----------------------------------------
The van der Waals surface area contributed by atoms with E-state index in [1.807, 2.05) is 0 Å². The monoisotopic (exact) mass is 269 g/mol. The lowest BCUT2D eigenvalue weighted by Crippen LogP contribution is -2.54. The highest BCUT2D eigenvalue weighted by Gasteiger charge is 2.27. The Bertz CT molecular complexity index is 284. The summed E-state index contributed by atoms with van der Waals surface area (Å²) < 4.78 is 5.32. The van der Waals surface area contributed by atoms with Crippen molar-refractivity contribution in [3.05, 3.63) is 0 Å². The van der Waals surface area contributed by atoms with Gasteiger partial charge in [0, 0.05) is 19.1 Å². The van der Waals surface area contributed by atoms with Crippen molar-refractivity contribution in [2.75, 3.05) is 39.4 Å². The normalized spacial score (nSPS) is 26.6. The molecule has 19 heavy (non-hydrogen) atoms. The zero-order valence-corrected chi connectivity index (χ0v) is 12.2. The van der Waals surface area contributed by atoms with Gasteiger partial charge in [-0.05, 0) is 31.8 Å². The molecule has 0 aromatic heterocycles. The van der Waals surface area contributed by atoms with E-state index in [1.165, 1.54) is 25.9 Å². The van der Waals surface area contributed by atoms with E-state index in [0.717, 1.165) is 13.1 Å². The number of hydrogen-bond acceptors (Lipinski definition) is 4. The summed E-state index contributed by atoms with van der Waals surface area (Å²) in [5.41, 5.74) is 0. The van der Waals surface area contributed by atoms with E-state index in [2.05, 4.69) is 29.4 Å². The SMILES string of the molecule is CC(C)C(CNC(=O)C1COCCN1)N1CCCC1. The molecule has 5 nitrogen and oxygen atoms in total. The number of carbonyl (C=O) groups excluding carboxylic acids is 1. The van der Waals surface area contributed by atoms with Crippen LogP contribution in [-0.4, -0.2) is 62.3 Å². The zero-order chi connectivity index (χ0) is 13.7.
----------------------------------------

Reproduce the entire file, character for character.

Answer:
The van der Waals surface area contributed by atoms with E-state index in [1.807, 2.05) is 0 Å². The monoisotopic (exact) mass is 269 g/mol. The lowest BCUT2D eigenvalue weighted by Crippen LogP contribution is -2.54. The highest BCUT2D eigenvalue weighted by Gasteiger charge is 2.27. The Bertz CT molecular complexity index is 284. The summed E-state index contributed by atoms with van der Waals surface area (Å²) < 4.78 is 5.32. The van der Waals surface area contributed by atoms with Crippen molar-refractivity contribution in [3.05, 3.63) is 0 Å². The van der Waals surface area contributed by atoms with Gasteiger partial charge in [0, 0.05) is 19.1 Å². The van der Waals surface area contributed by atoms with Crippen molar-refractivity contribution in [2.75, 3.05) is 39.4 Å². The normalized spacial score (nSPS) is 26.6. The molecule has 19 heavy (non-hydrogen) atoms. The zero-order valence-corrected chi connectivity index (χ0v) is 12.2. The van der Waals surface area contributed by atoms with Gasteiger partial charge in [-0.05, 0) is 31.8 Å². The molecule has 0 aromatic heterocycles. The van der Waals surface area contributed by atoms with E-state index in [1.165, 1.54) is 25.9 Å². The van der Waals surface area contributed by atoms with E-state index in [0.717, 1.165) is 13.1 Å². The number of hydrogen-bond acceptors (Lipinski definition) is 4. The summed E-state index contributed by atoms with van der Waals surface area (Å²) in [5.41, 5.74) is 0. The van der Waals surface area contributed by atoms with E-state index in [2.05, 4.69) is 29.4 Å². The SMILES string of the molecule is CC(C)C(CNC(=O)C1COCCN1)N1CCCC1. The molecule has 5 nitrogen and oxygen atoms in total. The number of carbonyl (C=O) groups excluding carboxylic acids is 1. The van der Waals surface area contributed by atoms with Crippen LogP contribution in [-0.4, -0.2) is 62.3 Å². The zero-order chi connectivity index (χ0) is 13.7.